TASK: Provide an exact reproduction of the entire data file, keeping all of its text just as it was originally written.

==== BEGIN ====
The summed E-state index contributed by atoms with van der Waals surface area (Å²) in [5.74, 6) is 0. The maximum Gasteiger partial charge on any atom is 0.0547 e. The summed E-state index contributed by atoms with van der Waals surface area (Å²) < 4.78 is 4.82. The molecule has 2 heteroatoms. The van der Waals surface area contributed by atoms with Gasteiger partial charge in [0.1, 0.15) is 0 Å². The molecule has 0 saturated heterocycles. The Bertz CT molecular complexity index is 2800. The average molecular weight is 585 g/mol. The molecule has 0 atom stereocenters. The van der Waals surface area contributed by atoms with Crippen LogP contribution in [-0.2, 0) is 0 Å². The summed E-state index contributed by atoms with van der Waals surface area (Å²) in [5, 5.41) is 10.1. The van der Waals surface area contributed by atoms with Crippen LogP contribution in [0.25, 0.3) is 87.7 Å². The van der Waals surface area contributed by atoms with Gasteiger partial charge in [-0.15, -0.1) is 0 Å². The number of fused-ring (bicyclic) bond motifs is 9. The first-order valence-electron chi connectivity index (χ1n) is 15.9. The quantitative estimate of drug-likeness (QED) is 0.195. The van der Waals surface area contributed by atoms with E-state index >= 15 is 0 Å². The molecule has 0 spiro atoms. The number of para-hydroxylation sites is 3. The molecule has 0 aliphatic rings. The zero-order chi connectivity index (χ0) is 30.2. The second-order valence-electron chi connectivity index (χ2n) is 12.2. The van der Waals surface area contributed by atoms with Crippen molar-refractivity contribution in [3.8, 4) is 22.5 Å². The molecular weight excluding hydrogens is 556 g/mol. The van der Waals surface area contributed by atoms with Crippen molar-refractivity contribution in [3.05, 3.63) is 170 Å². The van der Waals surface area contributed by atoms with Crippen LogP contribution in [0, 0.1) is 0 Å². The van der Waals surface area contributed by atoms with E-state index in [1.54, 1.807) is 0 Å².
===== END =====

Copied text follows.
The summed E-state index contributed by atoms with van der Waals surface area (Å²) in [5.74, 6) is 0. The maximum Gasteiger partial charge on any atom is 0.0547 e. The summed E-state index contributed by atoms with van der Waals surface area (Å²) < 4.78 is 4.82. The molecule has 2 heteroatoms. The van der Waals surface area contributed by atoms with Gasteiger partial charge in [0.1, 0.15) is 0 Å². The molecule has 0 saturated heterocycles. The Bertz CT molecular complexity index is 2800. The average molecular weight is 585 g/mol. The molecule has 0 atom stereocenters. The van der Waals surface area contributed by atoms with Crippen LogP contribution in [-0.2, 0) is 0 Å². The summed E-state index contributed by atoms with van der Waals surface area (Å²) in [5, 5.41) is 10.1. The van der Waals surface area contributed by atoms with Crippen LogP contribution in [0.25, 0.3) is 87.7 Å². The van der Waals surface area contributed by atoms with Gasteiger partial charge in [-0.15, -0.1) is 0 Å². The number of fused-ring (bicyclic) bond motifs is 9. The first-order valence-electron chi connectivity index (χ1n) is 15.9. The quantitative estimate of drug-likeness (QED) is 0.195. The van der Waals surface area contributed by atoms with E-state index >= 15 is 0 Å². The molecule has 0 spiro atoms. The number of para-hydroxylation sites is 3. The molecule has 0 aliphatic rings. The zero-order chi connectivity index (χ0) is 30.2. The second-order valence-electron chi connectivity index (χ2n) is 12.2. The van der Waals surface area contributed by atoms with Crippen molar-refractivity contribution in [3.8, 4) is 22.5 Å². The molecular weight excluding hydrogens is 556 g/mol. The van der Waals surface area contributed by atoms with Crippen molar-refractivity contribution in [3.05, 3.63) is 170 Å². The van der Waals surface area contributed by atoms with Crippen LogP contribution in [0, 0.1) is 0 Å². The van der Waals surface area contributed by atoms with E-state index in [1.54, 1.807) is 0 Å².